A News.com article revealed that national icon women's swimmer Lisa Curry whose marriage to Grant Kenny broke down spoke of the debilitating effect that RWS (Rushing Woman’s Syndrome) had on her and ultimately its cost was extreme.
The article explicitly details the effects of Rushing Woman's Syndrome and how Lisa Curry describes how it effected her. A Current Affair interviewed Lisa Curry.
RWS describes the biochemical and emotional effects of constantly being in a rush and the health consequences of it. The condition experience hormone imbalances which can lead to stress, depression and even infertility.
Lisa Curry said that it “is absolutely me and it’s been me for a long time.”
The outward expression of RWS in a woman is that of anger, irritableness, mood swings, crying for no reason, wanting to kill the world, being a right cow, out of control …
What's worse Lisa Curry said was that the men closest in her life copped it, they didn't even have to do anything, and they can't do anything right or wrong... in our eyes they’re the worst person in the world.
It seems that medically, RWS goes a long way in destroying otherwise healthy relationships. RWS it seems kills one's regular and enjoyable sex life, and after 23 years of a very good marriage, Grant Kenny had had enough and Lisa Curry felt there was no other option.
Having been a minister for 41 years and intimately involved in church life and the enormous role that women play in the day to day running of so many parish projects and ministries, Rushing Woman's Syndrome is the classic terminology for the dramas that occur.
Moreover it doesn't seem to matter whether the church is in a small rural or regional community or a large metropolitan one, so many women are caught up with so much of the program and ministry, that they are in line for a form (at least) of RWS.
As Lisa Curry noted in this article and television interview, there is no room to slow down, there is space left to rest, there is an inner drive to get this done that done, telephoning this one, Emailing another, texting someone else, planning, organising, never ending.
Then there's the problematic people such women have to deal with in their church life that won't or cannot or are simply unable to fulfill the roles these leading women lights has so carefully assigned for them.
One thing leads to another, in multiple scenarios, and at some point in time, Rushing Women's Syndrome rears its ugly head and everyone knows to 'head for the hills' (as it were).
Who gets hit hardest? Those at home. Husband, Children. The elderly parents. The closest and dearest get it good and proper. It affects the smooth running of the house, relationships, home work, book reading, leisure periods and not least the money out of the home budget to do all these 'extras' at the church.
But try suggesting reducing the work load component by taking any role off someone with Rushing Women's Syndrome and you'll have WWIII on your hands. Clarity of thought processes do not find a home in the domestic situation.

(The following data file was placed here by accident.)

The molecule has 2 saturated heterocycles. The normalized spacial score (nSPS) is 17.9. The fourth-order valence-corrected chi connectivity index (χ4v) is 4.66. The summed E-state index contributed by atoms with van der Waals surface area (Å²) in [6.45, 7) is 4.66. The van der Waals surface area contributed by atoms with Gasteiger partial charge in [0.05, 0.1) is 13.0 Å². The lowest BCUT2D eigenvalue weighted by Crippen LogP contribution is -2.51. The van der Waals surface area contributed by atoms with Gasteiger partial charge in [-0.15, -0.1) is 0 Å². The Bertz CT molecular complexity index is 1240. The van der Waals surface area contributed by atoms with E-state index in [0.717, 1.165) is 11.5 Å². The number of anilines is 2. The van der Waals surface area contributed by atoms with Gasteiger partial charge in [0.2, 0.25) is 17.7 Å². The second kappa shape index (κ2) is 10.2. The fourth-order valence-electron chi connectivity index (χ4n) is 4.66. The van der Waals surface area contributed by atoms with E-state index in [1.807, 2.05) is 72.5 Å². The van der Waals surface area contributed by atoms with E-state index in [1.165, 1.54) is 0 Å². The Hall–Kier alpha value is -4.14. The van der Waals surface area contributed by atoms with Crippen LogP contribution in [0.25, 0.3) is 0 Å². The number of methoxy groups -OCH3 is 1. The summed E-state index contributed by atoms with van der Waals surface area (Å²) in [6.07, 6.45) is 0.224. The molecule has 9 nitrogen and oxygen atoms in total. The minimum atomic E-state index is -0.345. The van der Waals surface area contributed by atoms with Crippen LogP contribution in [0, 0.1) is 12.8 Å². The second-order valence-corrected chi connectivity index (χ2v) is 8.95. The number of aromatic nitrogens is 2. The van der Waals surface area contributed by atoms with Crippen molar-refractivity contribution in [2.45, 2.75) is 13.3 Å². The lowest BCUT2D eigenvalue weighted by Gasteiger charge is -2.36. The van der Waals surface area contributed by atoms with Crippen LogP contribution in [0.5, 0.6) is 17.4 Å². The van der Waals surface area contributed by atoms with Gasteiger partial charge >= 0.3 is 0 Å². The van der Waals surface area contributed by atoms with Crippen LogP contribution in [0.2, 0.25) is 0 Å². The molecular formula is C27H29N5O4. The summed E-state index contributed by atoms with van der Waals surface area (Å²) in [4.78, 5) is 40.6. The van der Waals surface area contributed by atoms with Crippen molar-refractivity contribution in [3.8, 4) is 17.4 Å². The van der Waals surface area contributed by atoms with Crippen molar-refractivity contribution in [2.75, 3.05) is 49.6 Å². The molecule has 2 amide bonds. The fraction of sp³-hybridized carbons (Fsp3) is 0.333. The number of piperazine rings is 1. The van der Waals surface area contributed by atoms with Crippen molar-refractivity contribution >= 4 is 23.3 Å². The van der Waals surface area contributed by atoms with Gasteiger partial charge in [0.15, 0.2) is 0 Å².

Rushing Women's Syndrome comes in many forms and not least, when someone begins to over-do things, and some people can indeed handle much more than others. But everyone has a limit and when that space is constantly challenged and pushed further out, ultimately something gives.
Now we have a name for it. Well, a 'common name' as doctor's say it's not found in the medical books under that name but it is found under other medical terminology. The ABC Radio National Health Report recently detailed new scientific findings that stress does contribute to breast cancer where the pressure finds an outlet within the body.
Dr Mark Tronson is a Baptist minister (retired) who served as the Australian cricket team chaplain for 17 years (2000 ret) and established Life After Cricket in 2001. He was recognised by the Olympic Ministry Medal in 2009 presented by Carl Lewis Olympian of the Century. He mentors young writers and has written 24 books, and enjoys writing. He is married to Delma, with four adult children and grand-children. Dr Tronson writes a daily article for Christian Today Australia (since 2008) and in November 2016 established Christian Today New Zealand.
Mark Tronson's archive of articles can be viewed at http://www.pressserviceinternational.org/mark-tronson.html
Dr Mark Tronson is a Baptist minister (retired) who served as the Australian cricket team chaplain for 17 years (2000 ret) and established Life After Cricket in 2001. He was recognised by the Olympic Ministry Medal in 2009 presented by Carl Lewis Olympian of the Century. He mentors young writers and has written 24 books, and enjoys writing. He is married to Delma, with four adult children and grand-children. Dr Tronson writes a daily article for Christian Today Australia (since 2008) and in November 2016 established Christian Today New Zealand. Dr Mark Tronson’s Press Service International in 2019 was awarded the Australasian Religious Press Association’s premier award, The Gutenberg.
Mark Tronson's archive of articles can be viewed at